It’s easy to understand why judges are held in such high esteem. Their comprehensive knowledge of the law helps them to decide court cases fairly and impartially – at least most of the time. However, just because they help enforce the law doesn’t necessarily mean they’re immune from breaking it.
Cook County Judge Jessica A. O’Brien – the first Filipina judge in the county – is one of those judges who may have broken the law.
In April, O’Brien was indicted on federal mortgage fraud charges for allegedly lying and keeping important details from lenders to get more than $1.4 million in mortgages for two investment properties. The properties are located on the South Side and were purchased and sold between 2004 and 2007.
During those years, O’Brien worked for the Department of Revenue while also owning a real estate company and working part-time as a loan officer. When O’Brien applied for a mortgage in August 2004, she falsely stated she made $6,800 per month and didn’t reveal the $260,000 she and Maria Bartko – the co-defendant – owed on another property.
The next year, O’Brien refinanced the mortgage on that first property and another property, falsely stating again that she made $20,000 per month. When O’Brien applied for a commercial line of credit in 2006 to pay for expenses on both properties, she falsely stated her real estate company made $100,000 in annual profits.
O’Brien, who was a judge in a small claims courtroom, was reassigned to non-judicial duties after the indictment. The next day she was removed from the bench indefinitely. O’Brien has plead not guilty to all charges against her.
What Exactly Is Mortgage Fraud?
O’Brien’s case brings up a number of questions regarding mortgage fraud. Most importantly, what exactly does mortgage fraud mean?
Mortgage fraud is a complex crime that involves both mortgage lenders and borrowers, and often involves other types of fraud as well. It occurs when someone lies, falsely states, or intentionally omits pertinent details on a mortgage application or during the approval process.
But how can someone tell if the omission or false statement was intentional or just a simple mistake?
That’s what makes a mortgage fraud claim so complicated. It can be difficult to prove if a mistake was intentional or inadvertent, and intent is the key to mortgage fraud. If the intent was to defraud, then a crime was committed. If it really was just an error and there was no intention to defraud, then a crime wasn’t committed.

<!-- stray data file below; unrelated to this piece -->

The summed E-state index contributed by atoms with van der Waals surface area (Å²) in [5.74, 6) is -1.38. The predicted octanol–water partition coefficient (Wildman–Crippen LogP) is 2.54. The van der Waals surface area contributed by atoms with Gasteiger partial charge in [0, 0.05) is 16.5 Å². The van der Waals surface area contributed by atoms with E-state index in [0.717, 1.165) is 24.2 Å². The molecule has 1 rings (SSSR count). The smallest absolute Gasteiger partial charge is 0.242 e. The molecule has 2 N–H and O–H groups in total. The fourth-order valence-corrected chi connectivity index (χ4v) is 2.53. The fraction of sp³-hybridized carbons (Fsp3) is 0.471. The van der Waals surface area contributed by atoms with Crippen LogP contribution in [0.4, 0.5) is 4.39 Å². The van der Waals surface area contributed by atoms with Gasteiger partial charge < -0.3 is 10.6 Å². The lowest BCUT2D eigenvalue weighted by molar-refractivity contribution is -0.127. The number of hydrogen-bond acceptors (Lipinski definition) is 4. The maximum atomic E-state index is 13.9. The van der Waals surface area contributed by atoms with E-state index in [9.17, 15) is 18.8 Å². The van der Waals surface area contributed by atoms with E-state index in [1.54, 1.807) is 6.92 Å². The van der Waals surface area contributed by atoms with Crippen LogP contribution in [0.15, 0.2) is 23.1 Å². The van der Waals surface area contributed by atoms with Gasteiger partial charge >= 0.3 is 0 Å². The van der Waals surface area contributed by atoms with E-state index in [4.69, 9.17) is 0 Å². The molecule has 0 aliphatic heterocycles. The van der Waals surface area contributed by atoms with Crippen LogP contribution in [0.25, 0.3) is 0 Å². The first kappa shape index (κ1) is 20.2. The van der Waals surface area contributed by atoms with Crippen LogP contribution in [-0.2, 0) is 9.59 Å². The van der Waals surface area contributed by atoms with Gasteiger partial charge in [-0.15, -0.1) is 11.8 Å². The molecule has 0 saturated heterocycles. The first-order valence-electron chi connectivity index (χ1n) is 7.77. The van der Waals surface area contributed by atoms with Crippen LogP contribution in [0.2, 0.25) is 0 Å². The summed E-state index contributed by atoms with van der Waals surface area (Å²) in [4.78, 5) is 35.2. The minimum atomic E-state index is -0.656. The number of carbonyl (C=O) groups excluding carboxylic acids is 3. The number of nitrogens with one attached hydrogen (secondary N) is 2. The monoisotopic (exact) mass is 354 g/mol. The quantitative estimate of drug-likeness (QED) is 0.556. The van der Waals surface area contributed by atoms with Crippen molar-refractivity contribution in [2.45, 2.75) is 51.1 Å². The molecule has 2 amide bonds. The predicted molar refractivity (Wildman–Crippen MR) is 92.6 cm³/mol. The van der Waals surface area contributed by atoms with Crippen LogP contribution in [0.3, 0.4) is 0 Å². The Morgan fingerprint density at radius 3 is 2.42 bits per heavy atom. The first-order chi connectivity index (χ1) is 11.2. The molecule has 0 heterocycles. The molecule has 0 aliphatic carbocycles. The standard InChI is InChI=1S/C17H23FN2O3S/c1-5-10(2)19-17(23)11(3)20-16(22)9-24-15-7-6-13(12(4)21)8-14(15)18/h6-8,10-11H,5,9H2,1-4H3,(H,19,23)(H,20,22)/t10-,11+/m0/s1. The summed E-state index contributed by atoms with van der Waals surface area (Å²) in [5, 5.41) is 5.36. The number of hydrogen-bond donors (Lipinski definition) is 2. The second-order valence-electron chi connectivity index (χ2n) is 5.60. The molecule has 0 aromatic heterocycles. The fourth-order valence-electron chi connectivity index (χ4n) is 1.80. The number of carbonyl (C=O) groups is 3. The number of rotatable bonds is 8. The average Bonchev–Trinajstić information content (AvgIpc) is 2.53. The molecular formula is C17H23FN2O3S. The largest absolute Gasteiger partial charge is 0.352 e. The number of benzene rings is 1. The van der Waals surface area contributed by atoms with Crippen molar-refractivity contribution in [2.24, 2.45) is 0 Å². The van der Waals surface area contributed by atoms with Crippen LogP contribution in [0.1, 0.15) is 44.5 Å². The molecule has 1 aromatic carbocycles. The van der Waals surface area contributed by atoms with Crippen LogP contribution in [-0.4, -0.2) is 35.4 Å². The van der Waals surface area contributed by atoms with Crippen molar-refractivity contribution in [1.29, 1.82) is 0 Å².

How Does Mortgage Fraud Work?
When a person wants to purchase a house, they will need to apply for a mortgage by submitting an application to a lender. The application will include basic information such as the property information, personal information, employment information, and financial information.
If you knowingly misrepresent any of the information in the application, you’re committing mortgage fraud. Just remember, though: while you shouldn’t be making mistakes on your application, a mistake isn’t fraud.
A borrower could also work with another party – or multiple parties – to commit mortgage fraud.
Let’s say one person buys a house for a low price. If the borrower wants to make a big profit on the house, he could recruit an appraiser to appraise the house at a much higher value. Then, when the homeowner sells the house at the inflated price, the appraiser will also get a cut of the profits.
When lenders commit mortgage fraud it’s often called professional mortgage fraud or fraud for profit because the goal is to make a profit. Professional mortgage fraud often involves complicated schemes and multiple parties that could include mortgage brokers, real estate agents, real estate appraisers, accountants, attorneys, bankers, and builders.
One way lenders might commit mortgage fraud is by offering financial assistance to a vulnerable homeowner when they actually intend to defraud the borrower by skimming from the home’s equity.
Penalties for Mortgage Fraud in Illinois
The penalties for mortgage fraud vary depending on the amount in question and the alleged circumstances of the crime.
Mortgage fraud is generally a felony offense, but if the amount of money involved is fairly small – usually less than $1,000 – you might only be charged with a misdemeanor. Penalties for mortgage fraud include:
- Prison. Federal mortgage fraud charges can result in up to 30 years in prison.
- Fines. A single count of federal mortgage fraud can carry up to $1 million in fines.
- Restitution. If you commit mortgage fraud, you might have to pay the injured party for your wrongdoing.
- Probation. In addition to the other penalties, you might also have to be on probation for up to one year.
Mortgage fraud is a serious crime that shouldn’t be ignored. If you’re facing mortgage fraud charges, act in your best interest by contacting an experienced Illinois mortgage fraud attorney who will help you fight for your rights and defend your charges.
About the Author
Sami Azhari has been working as a lawyer since 2007, after receiving his Juris Doctor from the Michigan State University College of Law. He has handled numerous state and federal cases, and is known throughout the Chicago and Rolling Meadows area for providing his clients with high-quality, skilled representation. He has been recognized by SuperLawyers, the National Trial Lawyers Association, and other notable organizations, and has spoken at a number of legal conferences.